We’ve only been apart 24 hours Idol fans, and already I’m starting to change my tune about a few of these top 11 contestants. Why must consistency be such an issue this season? Are some of these guys and gals suffering from “being too young and green” syndrome or am I just getting old and crotchety way too early in life? Much like Harry Connick Jr.’s T-shirt says, there was a lot of obvious talent on the stage Thursday night, but some of it was squandered by overthinking, over-imitating, and underperforming. Plus, it’s heartbreaking to watch deserving contestants go home well before their time.
Party Anthems was the big musical theme of the night, and the entire venue was filled with balloons (was this cleared by the fire marshal?). But when it comes to these song selections, either I don’t fully understand what construes as a “party anthem” or Idol’s definition is much more lenient than my own. But of course before we get to the performances, the series had to plug Fox’s new hit show Empire approximately 2,3498,523 more times. I love me some Empire, don’t get me wrong, but at this point I can probably recite every word to the season finale promo. Though it is always fun to see Taraji P. Henson popping up in random arenas. Hey Cookie!
The first name called into the top 11 was Rayvon Owen—and understandably so, as his performance of “Wide Awake” still blew me away today while I re-watched over and over instead of working like a productive member of society. I expected a lot out of Rayvon’s performance tonight and while the judges fell for his rendition of Ellie Goulding’s “Burn,” I actually kind of hated parts of it. The song choice felt off, Rayvon actually looked a bit uncomfortable while singing, and overall the performance was “a little pitchy for me dawg.” Also, for some reason, his hats are starting to bug me! I’m actually worried about Rayvon this week despite his great reviews because this is a misstep for a guy who is usually on point. And I do have to share Harry’s opinion that his songs all have the same arc: They all build to a big belt note at the end. And when you’ve got a voice like Rayvon’s, it deserves to be used in more interesting and challenging ways.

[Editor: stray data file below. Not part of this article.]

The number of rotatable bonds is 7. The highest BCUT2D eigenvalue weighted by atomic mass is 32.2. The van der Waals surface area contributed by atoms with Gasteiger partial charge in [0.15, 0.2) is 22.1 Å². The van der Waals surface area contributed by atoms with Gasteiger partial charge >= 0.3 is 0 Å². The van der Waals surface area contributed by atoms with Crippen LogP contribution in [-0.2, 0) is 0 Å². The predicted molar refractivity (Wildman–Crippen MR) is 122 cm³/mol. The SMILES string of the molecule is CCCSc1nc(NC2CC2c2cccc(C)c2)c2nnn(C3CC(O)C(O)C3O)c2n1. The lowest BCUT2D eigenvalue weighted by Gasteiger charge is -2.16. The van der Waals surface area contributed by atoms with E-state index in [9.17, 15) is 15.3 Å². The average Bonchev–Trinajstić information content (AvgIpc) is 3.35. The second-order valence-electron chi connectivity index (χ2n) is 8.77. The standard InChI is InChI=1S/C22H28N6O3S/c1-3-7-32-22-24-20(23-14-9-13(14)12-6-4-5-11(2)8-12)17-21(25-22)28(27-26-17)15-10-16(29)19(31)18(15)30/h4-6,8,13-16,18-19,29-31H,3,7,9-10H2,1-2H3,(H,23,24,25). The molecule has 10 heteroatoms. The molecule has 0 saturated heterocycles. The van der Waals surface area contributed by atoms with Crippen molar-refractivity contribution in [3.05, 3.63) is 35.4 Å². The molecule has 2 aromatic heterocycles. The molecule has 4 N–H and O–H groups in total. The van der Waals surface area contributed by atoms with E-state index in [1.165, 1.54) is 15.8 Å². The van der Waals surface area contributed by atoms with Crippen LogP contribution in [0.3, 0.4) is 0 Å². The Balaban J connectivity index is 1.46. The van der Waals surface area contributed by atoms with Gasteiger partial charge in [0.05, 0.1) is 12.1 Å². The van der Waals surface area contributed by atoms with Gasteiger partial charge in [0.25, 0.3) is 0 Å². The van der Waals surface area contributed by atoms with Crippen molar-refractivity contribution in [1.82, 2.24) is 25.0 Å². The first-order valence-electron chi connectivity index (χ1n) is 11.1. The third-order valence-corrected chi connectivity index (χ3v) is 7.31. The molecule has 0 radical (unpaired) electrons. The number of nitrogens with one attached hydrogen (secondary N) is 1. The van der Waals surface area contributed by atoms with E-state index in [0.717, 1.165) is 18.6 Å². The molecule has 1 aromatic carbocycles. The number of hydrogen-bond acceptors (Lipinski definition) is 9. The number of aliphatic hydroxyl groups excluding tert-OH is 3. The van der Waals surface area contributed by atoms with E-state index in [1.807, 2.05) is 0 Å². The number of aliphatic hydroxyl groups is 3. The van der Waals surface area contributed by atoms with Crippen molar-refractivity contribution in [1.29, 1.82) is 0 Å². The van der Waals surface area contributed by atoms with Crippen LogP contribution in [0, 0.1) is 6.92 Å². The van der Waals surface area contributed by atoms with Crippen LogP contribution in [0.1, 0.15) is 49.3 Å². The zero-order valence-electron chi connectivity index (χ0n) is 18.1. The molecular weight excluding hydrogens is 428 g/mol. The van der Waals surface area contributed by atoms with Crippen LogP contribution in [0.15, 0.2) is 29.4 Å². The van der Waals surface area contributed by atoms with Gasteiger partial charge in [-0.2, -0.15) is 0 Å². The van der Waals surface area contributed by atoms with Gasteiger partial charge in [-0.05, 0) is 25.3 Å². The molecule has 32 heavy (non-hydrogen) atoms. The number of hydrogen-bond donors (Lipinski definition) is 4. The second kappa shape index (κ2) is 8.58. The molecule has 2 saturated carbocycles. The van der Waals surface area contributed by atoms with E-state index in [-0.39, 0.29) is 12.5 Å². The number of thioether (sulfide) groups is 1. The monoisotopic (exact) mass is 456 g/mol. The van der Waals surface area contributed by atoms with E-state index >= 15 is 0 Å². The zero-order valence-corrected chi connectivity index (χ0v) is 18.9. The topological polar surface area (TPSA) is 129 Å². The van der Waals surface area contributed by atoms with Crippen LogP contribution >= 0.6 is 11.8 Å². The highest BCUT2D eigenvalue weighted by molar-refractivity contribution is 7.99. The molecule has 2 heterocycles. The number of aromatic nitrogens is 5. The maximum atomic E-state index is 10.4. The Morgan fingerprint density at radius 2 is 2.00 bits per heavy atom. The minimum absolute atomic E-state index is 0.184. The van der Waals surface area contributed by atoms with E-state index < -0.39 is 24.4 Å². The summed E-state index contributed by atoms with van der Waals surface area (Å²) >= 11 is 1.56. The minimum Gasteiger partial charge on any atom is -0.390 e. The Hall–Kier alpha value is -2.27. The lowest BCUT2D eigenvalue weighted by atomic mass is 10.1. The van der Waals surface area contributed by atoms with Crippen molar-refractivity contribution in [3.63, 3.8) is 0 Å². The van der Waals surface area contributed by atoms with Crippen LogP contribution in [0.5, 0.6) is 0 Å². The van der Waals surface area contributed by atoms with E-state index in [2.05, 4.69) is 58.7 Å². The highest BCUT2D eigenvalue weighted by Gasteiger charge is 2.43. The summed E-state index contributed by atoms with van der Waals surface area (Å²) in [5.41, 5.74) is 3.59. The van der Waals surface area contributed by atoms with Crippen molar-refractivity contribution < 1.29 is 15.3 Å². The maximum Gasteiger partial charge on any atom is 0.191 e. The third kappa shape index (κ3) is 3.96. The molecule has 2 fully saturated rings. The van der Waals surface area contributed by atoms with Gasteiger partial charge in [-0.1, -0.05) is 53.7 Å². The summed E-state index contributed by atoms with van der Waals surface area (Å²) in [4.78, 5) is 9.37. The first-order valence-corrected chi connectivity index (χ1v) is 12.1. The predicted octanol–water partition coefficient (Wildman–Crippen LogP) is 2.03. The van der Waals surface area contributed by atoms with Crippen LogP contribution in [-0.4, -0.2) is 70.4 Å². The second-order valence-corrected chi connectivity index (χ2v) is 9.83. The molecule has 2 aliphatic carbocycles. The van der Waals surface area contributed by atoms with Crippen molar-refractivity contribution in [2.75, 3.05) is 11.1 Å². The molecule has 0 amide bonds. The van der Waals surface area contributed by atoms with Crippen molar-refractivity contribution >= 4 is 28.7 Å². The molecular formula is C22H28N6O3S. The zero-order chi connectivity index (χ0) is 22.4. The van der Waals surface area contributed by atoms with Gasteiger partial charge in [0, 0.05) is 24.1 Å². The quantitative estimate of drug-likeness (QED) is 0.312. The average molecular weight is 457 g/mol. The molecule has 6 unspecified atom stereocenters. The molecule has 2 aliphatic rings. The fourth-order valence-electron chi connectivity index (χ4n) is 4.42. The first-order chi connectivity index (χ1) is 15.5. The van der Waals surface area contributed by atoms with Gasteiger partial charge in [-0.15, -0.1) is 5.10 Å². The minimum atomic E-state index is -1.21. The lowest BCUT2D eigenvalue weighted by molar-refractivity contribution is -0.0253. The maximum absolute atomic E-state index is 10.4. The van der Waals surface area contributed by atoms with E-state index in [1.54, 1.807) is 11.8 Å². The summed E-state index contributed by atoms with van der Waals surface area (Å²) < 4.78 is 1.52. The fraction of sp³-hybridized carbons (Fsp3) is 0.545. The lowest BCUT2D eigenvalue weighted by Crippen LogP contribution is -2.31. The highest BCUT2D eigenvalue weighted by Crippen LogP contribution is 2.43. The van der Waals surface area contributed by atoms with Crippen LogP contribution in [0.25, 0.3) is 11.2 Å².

Maddie Walker takes spot number 2 and gets some Scott Borchetta praise as he calls her a future “country siren” whatever that means. Maddie performs Jason Aldean’s “She’s Country” and once again Harry hits the nail so perfectly on the head by saying Maddie was imitating rather than emulating the record. She looked awkward and like she was overthinking every single moment of the performance when she should have focused on being confident with vocal choices in the song. Confidence in the voice would have easily brought confidence to the performance. Instead, she came off looking like she was singing “She’s Country” at karaoke.
Then there was Joey Cook. Now I understand that Joey is arguably the most polarizing contestant on Idol this year (along with probably Qaasim and Quentin), but she blew me completely out of the water on Thursday night with the Postmodern Jukebox version of “Fancy,” by Iggy Azalea. For reference, this is what the PMJ’s arrangement sounds like. And Joey completely kills it by doing what Harry says. She uses this arrangement but doesn’t completely copy or imitate it sound for sound, pitch for pitch. She takes a totally original rendition of a totally popular song and still somehow makes it totally her own. I’m sure there are swarms of people who hate this performance, but I am so far on the opposite spectrum. This was easily one of the top 2 performances of the night.
Break time for Empire’s Jussie Smollet and Yazz (a.k.a. Bryshere Gray) to perform their song from the series “No Apologies,” and it’s unfortunate to watch these two together only because it proves that the Idol contestants still have a long way to go before getting this good. Meanwhile Qaasim was really feeling this performance.
Next up is Stephanie Schomer-crowned frontrunner Clark Beckham. But sadly his crown was taken away for the night as his rendition of “Takin’ It to the Streets” by The Doobie Brothers was too safe. The vocals were all there, the piano playing was great. But the song just felt… too easy for the singer. He didn’t really seem to be move beyond the piece. Keith Urban made an astute observation by saying he wanted to still be inspired by Clark. I think he’s capable of it—he did something pretty damn inspiring with Wednesday night’s rendition of “It’s A Man’s Man’s Man’s World,” so it’s in there. Perhaps Clark made Thursday night’s song choice in his sleep?
NEXT: The judges have a chance to use their one and only save, but ….